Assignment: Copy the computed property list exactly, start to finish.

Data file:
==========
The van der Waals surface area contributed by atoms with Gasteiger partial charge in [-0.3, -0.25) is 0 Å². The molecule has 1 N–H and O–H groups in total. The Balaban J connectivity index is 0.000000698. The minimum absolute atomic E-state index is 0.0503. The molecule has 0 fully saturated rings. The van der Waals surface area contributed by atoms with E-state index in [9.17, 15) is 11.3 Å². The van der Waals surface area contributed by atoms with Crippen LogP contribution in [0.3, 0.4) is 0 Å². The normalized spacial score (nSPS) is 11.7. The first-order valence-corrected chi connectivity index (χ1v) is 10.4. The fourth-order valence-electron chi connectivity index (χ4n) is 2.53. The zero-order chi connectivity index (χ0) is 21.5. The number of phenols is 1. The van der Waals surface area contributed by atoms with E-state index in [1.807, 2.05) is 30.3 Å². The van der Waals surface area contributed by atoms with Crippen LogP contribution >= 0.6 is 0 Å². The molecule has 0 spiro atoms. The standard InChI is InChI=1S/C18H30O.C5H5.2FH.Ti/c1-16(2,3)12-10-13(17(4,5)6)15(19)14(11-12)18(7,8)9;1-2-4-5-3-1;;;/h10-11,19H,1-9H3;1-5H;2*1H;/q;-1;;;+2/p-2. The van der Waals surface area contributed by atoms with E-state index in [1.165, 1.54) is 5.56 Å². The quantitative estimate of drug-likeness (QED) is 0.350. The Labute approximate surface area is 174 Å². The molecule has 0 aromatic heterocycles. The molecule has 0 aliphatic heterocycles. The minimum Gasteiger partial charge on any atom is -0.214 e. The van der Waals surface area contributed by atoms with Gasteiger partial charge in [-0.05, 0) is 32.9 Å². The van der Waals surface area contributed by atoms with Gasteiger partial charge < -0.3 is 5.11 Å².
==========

The van der Waals surface area contributed by atoms with Gasteiger partial charge in [-0.3, -0.25) is 0 Å². The molecule has 1 N–H and O–H groups in total. The Balaban J connectivity index is 0.000000698. The minimum absolute atomic E-state index is 0.0503. The molecule has 0 fully saturated rings. The van der Waals surface area contributed by atoms with E-state index in [9.17, 15) is 11.3 Å². The van der Waals surface area contributed by atoms with Crippen LogP contribution in [0.3, 0.4) is 0 Å². The normalized spacial score (nSPS) is 11.7. The first-order valence-corrected chi connectivity index (χ1v) is 10.4. The fourth-order valence-electron chi connectivity index (χ4n) is 2.53. The zero-order chi connectivity index (χ0) is 21.5. The number of phenols is 1. The van der Waals surface area contributed by atoms with E-state index in [1.807, 2.05) is 30.3 Å². The van der Waals surface area contributed by atoms with Crippen LogP contribution >= 0.6 is 0 Å². The molecule has 0 spiro atoms. The standard InChI is InChI=1S/C18H30O.C5H5.2FH.Ti/c1-16(2,3)12-10-13(17(4,5)6)15(19)14(11-12)18(7,8)9;1-2-4-5-3-1;;;/h10-11,19H,1-9H3;1-5H;2*1H;/q;-1;;;+2/p-2. The van der Waals surface area contributed by atoms with E-state index in [1.165, 1.54) is 5.56 Å². The quantitative estimate of drug-likeness (QED) is 0.350. The Labute approximate surface area is 174 Å². The molecule has 0 aromatic heterocycles. The molecule has 0 aliphatic heterocycles. The minimum Gasteiger partial charge on any atom is -0.214 e. The van der Waals surface area contributed by atoms with Gasteiger partial charge in [-0.05, 0) is 32.9 Å². The van der Waals surface area contributed by atoms with Gasteiger partial charge < -0.3 is 5.11 Å².